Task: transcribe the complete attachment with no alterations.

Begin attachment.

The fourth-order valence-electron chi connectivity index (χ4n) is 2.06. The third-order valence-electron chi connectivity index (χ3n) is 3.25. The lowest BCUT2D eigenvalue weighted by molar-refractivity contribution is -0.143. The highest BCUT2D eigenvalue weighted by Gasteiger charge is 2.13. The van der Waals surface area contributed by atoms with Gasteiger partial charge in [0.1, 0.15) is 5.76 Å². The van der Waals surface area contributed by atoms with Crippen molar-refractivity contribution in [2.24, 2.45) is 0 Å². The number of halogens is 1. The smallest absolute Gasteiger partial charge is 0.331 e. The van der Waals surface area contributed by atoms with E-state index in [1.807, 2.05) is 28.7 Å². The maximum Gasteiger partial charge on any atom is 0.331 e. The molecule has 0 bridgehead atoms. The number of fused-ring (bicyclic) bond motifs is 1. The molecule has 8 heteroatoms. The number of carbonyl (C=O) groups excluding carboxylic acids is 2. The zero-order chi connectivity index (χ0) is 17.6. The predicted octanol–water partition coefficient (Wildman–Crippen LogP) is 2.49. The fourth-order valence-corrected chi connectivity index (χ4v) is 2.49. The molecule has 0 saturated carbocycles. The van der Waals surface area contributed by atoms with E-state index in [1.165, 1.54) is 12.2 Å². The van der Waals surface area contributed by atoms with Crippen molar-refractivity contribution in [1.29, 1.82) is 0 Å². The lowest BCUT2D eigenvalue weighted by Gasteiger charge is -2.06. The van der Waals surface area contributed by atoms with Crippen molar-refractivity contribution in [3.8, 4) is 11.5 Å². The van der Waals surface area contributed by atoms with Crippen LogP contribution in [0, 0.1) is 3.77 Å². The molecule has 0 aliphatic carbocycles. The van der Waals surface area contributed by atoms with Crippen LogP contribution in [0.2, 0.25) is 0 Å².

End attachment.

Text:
The fourth-order valence-electron chi connectivity index (χ4n) is 2.06. The third-order valence-electron chi connectivity index (χ3n) is 3.25. The lowest BCUT2D eigenvalue weighted by molar-refractivity contribution is -0.143. The highest BCUT2D eigenvalue weighted by Gasteiger charge is 2.13. The van der Waals surface area contributed by atoms with Gasteiger partial charge in [0.1, 0.15) is 5.76 Å². The van der Waals surface area contributed by atoms with Crippen molar-refractivity contribution in [2.24, 2.45) is 0 Å². The number of halogens is 1. The smallest absolute Gasteiger partial charge is 0.331 e. The van der Waals surface area contributed by atoms with E-state index in [1.807, 2.05) is 28.7 Å². The maximum Gasteiger partial charge on any atom is 0.331 e. The molecule has 0 bridgehead atoms. The number of fused-ring (bicyclic) bond motifs is 1. The molecule has 8 heteroatoms. The number of carbonyl (C=O) groups excluding carboxylic acids is 2. The zero-order chi connectivity index (χ0) is 17.6. The predicted octanol–water partition coefficient (Wildman–Crippen LogP) is 2.49. The fourth-order valence-corrected chi connectivity index (χ4v) is 2.49. The molecule has 0 saturated carbocycles. The van der Waals surface area contributed by atoms with E-state index in [1.165, 1.54) is 12.2 Å². The van der Waals surface area contributed by atoms with Crippen molar-refractivity contribution in [1.29, 1.82) is 0 Å². The lowest BCUT2D eigenvalue weighted by Gasteiger charge is -2.06. The van der Waals surface area contributed by atoms with Crippen molar-refractivity contribution in [3.8, 4) is 11.5 Å². The van der Waals surface area contributed by atoms with Crippen LogP contribution in [0, 0.1) is 3.77 Å². The molecule has 0 aliphatic carbocycles. The van der Waals surface area contributed by atoms with Crippen LogP contribution in [0.2, 0.25) is 0 Å².